Beijing advisers told not to meddle in SAR
A top mainland official yesterday said Beijing-appointed advisers in the SAR should not just focus on their own interests.
Chinese People's Political Consultative Conference (CPPCC) chairman Li Ruihuan also warned appointees that their comments on SAR affairs would be seen as interference and would blur the 'one country, two systems' concept.
Mr Li, speaking to about 100 delegates in Kowloon, said he was concerned with their performance. Without naming names, he said he felt sad when he found that some delegates made mistakes.
He said it was against the principle of 'one country, two systems' if Beijing appointees spoke on SAR internal affairs.
'As local delegates to the CPPCC, you shall not use your status to interfere in Hong Kong affairs,' he said. 'I have repeated this statement since the handover. And today, I wanted to restate my position that the statement is still correct. The CPPCC belongs to the mechanism under socialism, while Hong Kong does not have such a thing.'
But he said appointees could still speak their minds.
Tycoon Gordon Wu Ying-sheung told Mr Li yesterday pro-democracy campaigners were splitting Hong Kong like the 'Red Guards of the Cultural Revolution'.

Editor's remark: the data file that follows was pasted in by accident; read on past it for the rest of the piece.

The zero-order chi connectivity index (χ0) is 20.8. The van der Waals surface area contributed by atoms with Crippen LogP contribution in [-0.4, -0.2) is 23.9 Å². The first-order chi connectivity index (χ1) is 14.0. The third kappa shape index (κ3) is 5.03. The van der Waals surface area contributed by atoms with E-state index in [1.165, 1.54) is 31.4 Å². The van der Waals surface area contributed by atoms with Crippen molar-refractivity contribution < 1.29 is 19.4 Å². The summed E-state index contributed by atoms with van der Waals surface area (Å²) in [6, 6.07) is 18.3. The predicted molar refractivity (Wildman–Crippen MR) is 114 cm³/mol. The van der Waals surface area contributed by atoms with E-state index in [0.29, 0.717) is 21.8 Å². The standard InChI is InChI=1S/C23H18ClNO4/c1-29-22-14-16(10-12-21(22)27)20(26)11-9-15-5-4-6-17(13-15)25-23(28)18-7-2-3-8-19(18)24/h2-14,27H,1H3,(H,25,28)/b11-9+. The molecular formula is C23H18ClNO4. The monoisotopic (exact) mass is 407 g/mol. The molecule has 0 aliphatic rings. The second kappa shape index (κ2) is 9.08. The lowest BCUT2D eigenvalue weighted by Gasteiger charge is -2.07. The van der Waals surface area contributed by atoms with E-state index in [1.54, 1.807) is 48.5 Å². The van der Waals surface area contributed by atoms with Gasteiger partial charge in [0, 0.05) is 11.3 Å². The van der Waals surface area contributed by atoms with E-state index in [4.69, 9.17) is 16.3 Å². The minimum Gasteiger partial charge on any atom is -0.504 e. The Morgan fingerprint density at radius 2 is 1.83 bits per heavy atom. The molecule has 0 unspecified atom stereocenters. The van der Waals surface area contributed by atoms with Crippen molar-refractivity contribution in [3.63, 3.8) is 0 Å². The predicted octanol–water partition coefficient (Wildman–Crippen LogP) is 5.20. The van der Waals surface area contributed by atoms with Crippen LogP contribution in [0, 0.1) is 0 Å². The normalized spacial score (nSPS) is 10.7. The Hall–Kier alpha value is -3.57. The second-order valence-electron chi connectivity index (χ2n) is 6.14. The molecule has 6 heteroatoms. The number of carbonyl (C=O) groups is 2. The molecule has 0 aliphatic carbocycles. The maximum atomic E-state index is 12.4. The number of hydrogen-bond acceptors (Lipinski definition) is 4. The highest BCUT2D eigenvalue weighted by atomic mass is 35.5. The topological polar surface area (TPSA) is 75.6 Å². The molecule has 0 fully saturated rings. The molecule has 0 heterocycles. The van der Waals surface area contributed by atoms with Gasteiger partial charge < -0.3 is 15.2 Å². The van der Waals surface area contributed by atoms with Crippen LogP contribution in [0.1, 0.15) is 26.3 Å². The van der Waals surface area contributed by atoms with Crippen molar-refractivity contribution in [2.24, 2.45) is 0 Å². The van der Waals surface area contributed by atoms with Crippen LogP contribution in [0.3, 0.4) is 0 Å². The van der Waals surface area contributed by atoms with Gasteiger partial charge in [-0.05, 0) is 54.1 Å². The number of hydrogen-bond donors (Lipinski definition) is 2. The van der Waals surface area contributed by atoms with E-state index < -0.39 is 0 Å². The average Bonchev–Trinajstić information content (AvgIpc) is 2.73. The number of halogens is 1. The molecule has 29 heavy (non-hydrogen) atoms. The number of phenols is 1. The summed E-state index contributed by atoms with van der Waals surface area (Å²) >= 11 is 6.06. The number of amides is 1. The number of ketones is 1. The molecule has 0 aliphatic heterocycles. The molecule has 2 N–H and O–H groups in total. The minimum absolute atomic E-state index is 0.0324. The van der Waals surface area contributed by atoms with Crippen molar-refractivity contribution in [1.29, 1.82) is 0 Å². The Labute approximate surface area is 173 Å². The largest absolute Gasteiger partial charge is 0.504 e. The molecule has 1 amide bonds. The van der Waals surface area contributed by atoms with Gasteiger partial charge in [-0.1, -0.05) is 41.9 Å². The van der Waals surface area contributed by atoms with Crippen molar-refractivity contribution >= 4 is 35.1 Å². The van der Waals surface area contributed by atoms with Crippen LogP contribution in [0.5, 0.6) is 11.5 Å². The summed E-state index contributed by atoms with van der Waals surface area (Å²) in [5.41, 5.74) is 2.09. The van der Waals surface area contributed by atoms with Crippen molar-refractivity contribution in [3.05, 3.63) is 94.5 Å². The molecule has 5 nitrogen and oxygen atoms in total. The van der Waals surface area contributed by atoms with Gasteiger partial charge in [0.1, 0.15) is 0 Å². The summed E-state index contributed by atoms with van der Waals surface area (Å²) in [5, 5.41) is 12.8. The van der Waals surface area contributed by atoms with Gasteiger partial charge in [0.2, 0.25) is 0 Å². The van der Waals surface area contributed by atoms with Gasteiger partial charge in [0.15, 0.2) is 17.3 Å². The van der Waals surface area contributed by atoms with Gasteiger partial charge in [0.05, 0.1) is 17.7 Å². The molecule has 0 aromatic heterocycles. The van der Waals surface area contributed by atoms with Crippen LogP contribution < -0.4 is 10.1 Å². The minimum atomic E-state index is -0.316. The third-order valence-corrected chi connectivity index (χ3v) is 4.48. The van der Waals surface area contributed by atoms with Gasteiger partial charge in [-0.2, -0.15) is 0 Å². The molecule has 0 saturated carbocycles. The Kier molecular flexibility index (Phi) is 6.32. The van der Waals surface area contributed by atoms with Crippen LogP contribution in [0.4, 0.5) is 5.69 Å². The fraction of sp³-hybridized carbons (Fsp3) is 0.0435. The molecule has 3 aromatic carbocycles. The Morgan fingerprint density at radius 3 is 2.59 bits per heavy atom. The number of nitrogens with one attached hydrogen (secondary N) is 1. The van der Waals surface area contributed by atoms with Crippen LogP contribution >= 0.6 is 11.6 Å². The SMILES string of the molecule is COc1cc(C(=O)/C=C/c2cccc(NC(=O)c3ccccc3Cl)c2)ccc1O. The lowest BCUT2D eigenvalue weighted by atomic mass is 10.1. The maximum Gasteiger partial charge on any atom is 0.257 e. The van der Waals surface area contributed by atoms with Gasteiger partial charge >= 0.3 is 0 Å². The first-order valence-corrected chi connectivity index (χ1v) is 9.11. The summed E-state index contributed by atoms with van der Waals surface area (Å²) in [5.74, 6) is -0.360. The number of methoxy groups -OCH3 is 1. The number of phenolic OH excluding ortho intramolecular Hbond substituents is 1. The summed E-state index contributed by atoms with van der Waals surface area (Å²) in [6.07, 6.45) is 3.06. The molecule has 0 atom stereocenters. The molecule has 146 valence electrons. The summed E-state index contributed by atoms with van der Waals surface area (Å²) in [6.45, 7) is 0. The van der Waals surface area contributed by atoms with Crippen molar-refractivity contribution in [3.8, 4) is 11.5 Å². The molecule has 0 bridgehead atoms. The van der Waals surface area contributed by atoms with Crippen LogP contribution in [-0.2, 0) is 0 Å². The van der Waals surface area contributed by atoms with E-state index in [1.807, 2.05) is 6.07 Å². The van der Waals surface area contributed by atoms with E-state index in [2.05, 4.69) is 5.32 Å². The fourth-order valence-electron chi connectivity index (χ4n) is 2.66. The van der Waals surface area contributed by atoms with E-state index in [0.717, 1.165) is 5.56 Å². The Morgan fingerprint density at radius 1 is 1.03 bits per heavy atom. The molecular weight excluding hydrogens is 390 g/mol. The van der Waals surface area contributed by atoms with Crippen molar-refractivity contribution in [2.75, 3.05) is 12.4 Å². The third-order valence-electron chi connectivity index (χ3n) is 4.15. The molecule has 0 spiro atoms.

The Hopewell Holdings chairman fired the broadside when Mr Li invited SAR conference delegates to air their views during a discussion.
Mr Wu accused the pro-democracy camp of undermining stability. Without naming a person or party, Mr Wu said some had emphasised 'two systems', but disrespected the fact that China was the sovereign power. 'They keep on acting as opponents to China and Tung [Chee-hwa] whenever possible. Their intention is to split society,' he said.
Democratic Party chairman Martin Lee Chu-ming said the Democrats were not anti-China. 'Mr Li has called for unity. I don't think he would be very pleased to hear Mr Wu's remarks, which indeed splits the community,' Mr Lee said.
Mr Li also said he was surprised by the enormous security presence during his visit. 'I merely wanted to listen to Hong Kong people's opinions and look around,' he said, adding that the high security had made him cut some parts of his visit.